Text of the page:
Slow acceptance of a major breakthrough: Computerised calligraphy

By Zubeida Mustafa

IT IS now eighteen months that computerised Urdu nastaliq calligraphy has been in use in the country but it has yet to produce the impact on Urdu printing it could have been expected to. Only one machine is currently being used in Pakistan to bring out an Urdu daily from Lahore.

Why this delay in response? Not that the inventor, Mr Ahmed Mirza Jamil, has not Continue reading “Slow acceptance of a major breakthrough: Computerised calligraphy”

Woes of the printing industry: Need for duty cuts, cheap newsprint, incentives

By Zubeida Mustafa

THE TWO major problems facing the printing industry in Pakistan are the high cost of production and the poor quality of service provided. Identifying these two factors which determine the state of the industry today, Mr Ahmad Mirza Jamil, the outgoing Chairman of the Pakistan Association of Printing and Graphic Arts Industry (PAPGAI), points out that if the industry is surviving in the country it is because printers are operating in a seller’s market. The dismally low literacy rate, the poor reading habits of the people and the scarcity of low-priced books and literature are key indicators of the state of the publishing and printing industries in Pakistan.It is not surprising to find these industries in a poor state.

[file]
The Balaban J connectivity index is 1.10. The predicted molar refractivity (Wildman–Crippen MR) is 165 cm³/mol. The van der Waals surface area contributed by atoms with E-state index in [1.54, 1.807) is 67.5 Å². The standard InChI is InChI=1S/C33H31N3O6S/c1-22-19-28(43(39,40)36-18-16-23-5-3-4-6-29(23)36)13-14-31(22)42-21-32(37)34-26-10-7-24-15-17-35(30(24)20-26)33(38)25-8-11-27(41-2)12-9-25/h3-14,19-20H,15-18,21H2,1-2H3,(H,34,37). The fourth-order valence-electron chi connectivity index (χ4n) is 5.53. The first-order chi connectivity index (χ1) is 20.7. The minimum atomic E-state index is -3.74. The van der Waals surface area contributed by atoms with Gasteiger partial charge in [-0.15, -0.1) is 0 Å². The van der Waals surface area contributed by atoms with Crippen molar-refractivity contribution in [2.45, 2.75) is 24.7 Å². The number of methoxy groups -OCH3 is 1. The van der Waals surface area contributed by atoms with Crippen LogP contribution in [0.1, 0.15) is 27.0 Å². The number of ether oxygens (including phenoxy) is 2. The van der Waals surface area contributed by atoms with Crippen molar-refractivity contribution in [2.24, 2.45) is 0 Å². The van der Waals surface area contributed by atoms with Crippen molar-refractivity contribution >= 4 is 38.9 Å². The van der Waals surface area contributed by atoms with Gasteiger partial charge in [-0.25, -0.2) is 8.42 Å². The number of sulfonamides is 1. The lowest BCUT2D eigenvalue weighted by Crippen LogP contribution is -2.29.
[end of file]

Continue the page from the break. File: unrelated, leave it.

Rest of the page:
In a society where education is at a discount, the elements which go into the making of education also tend to be ignored. As compared with the publishing sector, printing is better off because it caters to multifarious needs other than those of the publishers and stationers. The printer gets a substantial part of his business from the orders he receives for the printing of labels, cartons, pharmaceutical literature (which the majority of consumers cannot read), invitation and greeting cards and calendars. There is urgent need to look into the problems of the printing industry not only to promote the cause of education and literacy. But also because printing is one of the major industries in the country.